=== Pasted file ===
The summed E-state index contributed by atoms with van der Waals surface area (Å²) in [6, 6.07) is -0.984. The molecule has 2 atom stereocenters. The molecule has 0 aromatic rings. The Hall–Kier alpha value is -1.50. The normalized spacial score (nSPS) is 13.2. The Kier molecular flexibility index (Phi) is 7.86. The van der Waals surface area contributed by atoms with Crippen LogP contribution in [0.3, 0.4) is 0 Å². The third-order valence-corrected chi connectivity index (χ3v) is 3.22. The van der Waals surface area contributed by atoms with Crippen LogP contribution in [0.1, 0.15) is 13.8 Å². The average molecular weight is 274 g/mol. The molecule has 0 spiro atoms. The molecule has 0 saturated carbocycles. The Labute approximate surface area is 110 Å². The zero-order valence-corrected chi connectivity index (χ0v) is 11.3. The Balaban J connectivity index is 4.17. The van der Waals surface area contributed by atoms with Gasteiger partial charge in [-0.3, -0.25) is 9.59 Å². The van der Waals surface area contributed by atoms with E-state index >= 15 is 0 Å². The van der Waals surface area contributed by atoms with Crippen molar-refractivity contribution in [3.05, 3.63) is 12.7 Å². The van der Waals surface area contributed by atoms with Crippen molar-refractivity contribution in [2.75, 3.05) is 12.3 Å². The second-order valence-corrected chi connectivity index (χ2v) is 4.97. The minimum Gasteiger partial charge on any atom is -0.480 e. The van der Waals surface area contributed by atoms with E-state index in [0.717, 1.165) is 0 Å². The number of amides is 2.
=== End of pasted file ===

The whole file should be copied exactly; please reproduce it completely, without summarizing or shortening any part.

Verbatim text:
The summed E-state index contributed by atoms with van der Waals surface area (Å²) in [6, 6.07) is -0.984. The molecule has 2 atom stereocenters. The molecule has 0 aromatic rings. The Hall–Kier alpha value is -1.50. The normalized spacial score (nSPS) is 13.2. The Kier molecular flexibility index (Phi) is 7.86. The van der Waals surface area contributed by atoms with Crippen LogP contribution in [0.3, 0.4) is 0 Å². The third-order valence-corrected chi connectivity index (χ3v) is 3.22. The van der Waals surface area contributed by atoms with Crippen LogP contribution in [0.1, 0.15) is 13.8 Å². The average molecular weight is 274 g/mol. The molecule has 0 spiro atoms. The molecule has 0 saturated carbocycles. The Labute approximate surface area is 110 Å². The zero-order valence-corrected chi connectivity index (χ0v) is 11.3. The Balaban J connectivity index is 4.17. The van der Waals surface area contributed by atoms with Gasteiger partial charge in [-0.3, -0.25) is 9.59 Å². The van der Waals surface area contributed by atoms with E-state index >= 15 is 0 Å². The van der Waals surface area contributed by atoms with Crippen molar-refractivity contribution in [3.05, 3.63) is 12.7 Å². The van der Waals surface area contributed by atoms with Crippen molar-refractivity contribution in [2.75, 3.05) is 12.3 Å². The second-order valence-corrected chi connectivity index (χ2v) is 4.97. The minimum Gasteiger partial charge on any atom is -0.480 e. The van der Waals surface area contributed by atoms with E-state index in [0.717, 1.165) is 0 Å². The number of amides is 2.